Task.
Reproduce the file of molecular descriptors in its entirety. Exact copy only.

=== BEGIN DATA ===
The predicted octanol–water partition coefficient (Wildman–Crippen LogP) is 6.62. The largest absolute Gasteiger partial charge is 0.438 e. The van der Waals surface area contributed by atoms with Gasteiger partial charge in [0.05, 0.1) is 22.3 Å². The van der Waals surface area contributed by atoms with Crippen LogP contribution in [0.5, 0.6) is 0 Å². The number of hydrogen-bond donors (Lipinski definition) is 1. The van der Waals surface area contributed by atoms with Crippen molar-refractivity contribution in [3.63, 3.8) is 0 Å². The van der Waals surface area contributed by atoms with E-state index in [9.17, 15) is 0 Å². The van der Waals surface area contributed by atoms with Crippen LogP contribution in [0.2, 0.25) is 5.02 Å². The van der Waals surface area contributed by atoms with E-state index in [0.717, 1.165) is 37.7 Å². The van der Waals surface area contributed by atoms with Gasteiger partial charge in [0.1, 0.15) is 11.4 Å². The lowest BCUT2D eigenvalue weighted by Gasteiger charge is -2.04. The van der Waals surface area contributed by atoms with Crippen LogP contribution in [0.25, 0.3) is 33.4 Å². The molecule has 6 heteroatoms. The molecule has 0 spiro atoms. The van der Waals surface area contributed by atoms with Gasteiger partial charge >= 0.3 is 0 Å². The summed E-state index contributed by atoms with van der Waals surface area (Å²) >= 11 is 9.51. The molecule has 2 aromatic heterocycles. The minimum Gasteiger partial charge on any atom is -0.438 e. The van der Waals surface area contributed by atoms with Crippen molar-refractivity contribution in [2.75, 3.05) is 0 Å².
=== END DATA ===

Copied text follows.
The predicted octanol–water partition coefficient (Wildman–Crippen LogP) is 6.62. The largest absolute Gasteiger partial charge is 0.438 e. The van der Waals surface area contributed by atoms with Gasteiger partial charge in [0.05, 0.1) is 22.3 Å². The van der Waals surface area contributed by atoms with Crippen LogP contribution in [0.5, 0.6) is 0 Å². The number of hydrogen-bond donors (Lipinski definition) is 1. The van der Waals surface area contributed by atoms with Crippen molar-refractivity contribution in [3.63, 3.8) is 0 Å². The van der Waals surface area contributed by atoms with E-state index in [9.17, 15) is 0 Å². The van der Waals surface area contributed by atoms with Crippen LogP contribution in [0.2, 0.25) is 5.02 Å². The van der Waals surface area contributed by atoms with E-state index in [0.717, 1.165) is 37.7 Å². The van der Waals surface area contributed by atoms with Gasteiger partial charge in [0.1, 0.15) is 11.4 Å². The lowest BCUT2D eigenvalue weighted by Gasteiger charge is -2.04. The van der Waals surface area contributed by atoms with Crippen LogP contribution in [0.25, 0.3) is 33.4 Å². The molecule has 6 heteroatoms. The molecule has 0 spiro atoms. The van der Waals surface area contributed by atoms with Gasteiger partial charge >= 0.3 is 0 Å². The summed E-state index contributed by atoms with van der Waals surface area (Å²) >= 11 is 9.51. The molecule has 2 aromatic heterocycles. The minimum Gasteiger partial charge on any atom is -0.438 e. The van der Waals surface area contributed by atoms with Crippen molar-refractivity contribution in [2.75, 3.05) is 0 Å².